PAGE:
Moroccan king's tour of Gulf nations signals his nation's return to Arab Orient
The Gulf nations tour by Morocco's monarch has come as a prelude to a diplomatic return of the North African country to the Arab orient, commented Taoufik Bouachrine in an article in the Sunday edition of the Moroccan newspaper Akhbar Al Youm.
"King Mohammed VI is the first head of state in the world to have set foot in the Zaatari refugee camp in Jordan near the border with Syria - a master stroke and a strong message to Syria's Assad and the international community that Morocco stands by the Syrian people in its revolution against dictatorship", the writer noted.
The visit also came to highlight that what is unfolding in Syria is not simply about regional powers fighting a turf war, but is also about a 19-month revolution where many people have been killed, wounded or rendered homeless, he wrote.
To be sure, it is only natural that the economic crunch hitting Morocco be the catalyst for looking towards the Gulf countries. which are economically healthier thanks to high oil and gas prices.
"The Gulf nations have always been open to Morocco," he wrote. "The reasons for this are the similarities they share in many aspects: the monarchy, Sunni Islam, the 'Axis of moderation' [Arab countries on good terms with the US and the West], and the type of economic system."
Yet, Morocco has not utilised these common denominators - in diplomacy, culture and politics - to serve the country's economy. This is due, the writer explained, to inefficient diplomacy that has completely turned to Europe, particularly France, and the bureaucratic, corrupt investment climate, which has repelled investments worth billions towards other Arab countries that offer more favourable environments.
Unfortunately, Morocco is still ruled by elites, administrative and economic, that are extremely besotted with France and Europe, as if these are equivalent to the entire world.
"France and Europe are just giving us lip service on a daily basis; and while their companies are winning billions in our country every year, all that comes to us from their treasuries is scraps, even before the economic crisis hit," the writer said.
The diversification of Morocco's business partners has been promoted for diplomatic purposes, but, on the ground, Europe has been "Mecca" when it comes to the economy.
The writer said that the kingdom has signed free-trade agreements without careful study of repercussions, and the outcome has been a huge foreign deficit of 184 billion Moroccan dirhams (Dh79.3 billion) over the first 10 months of the year.
This is due to the fact that diplomacy in Morocco is not a matter of public debate and due to a significant shortage in foreign policy think tanks, causing the country to "navigate a complex world without a road map", he concluded.
Kuwait needs order more than reforms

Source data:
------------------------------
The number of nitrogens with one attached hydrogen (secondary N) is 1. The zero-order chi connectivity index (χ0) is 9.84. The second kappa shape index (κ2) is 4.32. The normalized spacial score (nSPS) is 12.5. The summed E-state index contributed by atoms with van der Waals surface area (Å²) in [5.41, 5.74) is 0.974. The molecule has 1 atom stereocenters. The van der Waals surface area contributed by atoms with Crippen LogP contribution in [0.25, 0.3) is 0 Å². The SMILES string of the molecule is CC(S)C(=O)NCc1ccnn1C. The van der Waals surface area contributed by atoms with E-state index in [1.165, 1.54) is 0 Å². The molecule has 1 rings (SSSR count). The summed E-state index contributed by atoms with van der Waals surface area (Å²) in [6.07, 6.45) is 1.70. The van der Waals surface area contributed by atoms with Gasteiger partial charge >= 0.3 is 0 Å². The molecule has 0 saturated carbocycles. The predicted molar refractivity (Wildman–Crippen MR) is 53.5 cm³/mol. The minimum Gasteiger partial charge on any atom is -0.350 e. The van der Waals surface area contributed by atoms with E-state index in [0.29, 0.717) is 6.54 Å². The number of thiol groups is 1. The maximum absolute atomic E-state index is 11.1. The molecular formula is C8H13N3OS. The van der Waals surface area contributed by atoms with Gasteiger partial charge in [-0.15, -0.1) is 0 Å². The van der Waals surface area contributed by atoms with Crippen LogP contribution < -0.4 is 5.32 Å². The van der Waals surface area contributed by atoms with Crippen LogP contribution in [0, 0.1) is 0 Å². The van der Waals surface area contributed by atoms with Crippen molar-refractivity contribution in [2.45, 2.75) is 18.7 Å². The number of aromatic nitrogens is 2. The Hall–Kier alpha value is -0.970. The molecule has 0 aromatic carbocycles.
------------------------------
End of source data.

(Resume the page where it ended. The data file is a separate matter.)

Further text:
A heated, sometimes violent, debate is taking place in Kuwait over controversial government decisions and the way the opposition is reacting to them, wrote Mohammed Al Sabti in the Kuwaiti newspaper Al Rai, yesterday.
It was reported on Sunday that Kuwaiti authorities used tear gas and stun grenades to disperse protesters rallying against changes to Kuwait's election law. The opposition maintains that the new amendments, decreed by the country's royal family, favour pro-government candidates.
The columnist argued that however serious the differences between the rulers and the opposition may be, maintaining stability in Kuwait is "more important than the constitution and fighting corruption".
"Reason, common sense and experience all point in this direction," he said.
"Don't get me wrong here, the Kuwaiti government's poor performance and failure to sort out issues is a given; this is a constant no sensible person can deny," the columnist added.
"Indeed, we believe that the application of the constitution and proper, transparent and even-handed law enforcement - in addition to keeping up the fight against corruption - is the way to stability for any nation.
"Chaos means the destruction of everything, including the national values and the concord that protect a society from civil war."
Can Arab cinema compete globally?
The naming of winners at the Abu Dhabi Film Festival raises a question, Egyptian movie critic Tarek El Shenawi wrote in the Cairo paper Al Tahrir: Is Arab cinema able to compete with international filmmaking and win main-competition awards?
At the annual Abu Dhabi festival there is a separate competition for Arabic movies, within the main one. So if an Arabic film fails to earn any of the main awards against all films, it has a second chance for a best movie award. The same goes for the best director award, the writer noted.
But this measure is double-edged. It protects Arab filmmakers, in that the sum that comes with an award is a direct encouragement. But it also involves an avowal that Arab cineastes cannot compete with their international counterparts, and so must be presented a "geographically-protected prize", he remarked.
And yet, the jury declined to award the prize for overall best Arabic film. None of the competing movies: Harraga Blues (Moussa Haddad, Algeria), Perfumes of Algeria (Rachid Ben Haj, Algeria), and Manmoutsh or Hidden Beauties (Nouri Bouzid, Tunisia), was deemed to deserve the prize.
But giving Bouzid the best Arab director prize indicates that there was something wrong with the assessment, because the director equals the film.
* Digest compiled by Abdelhafid Ezzouitni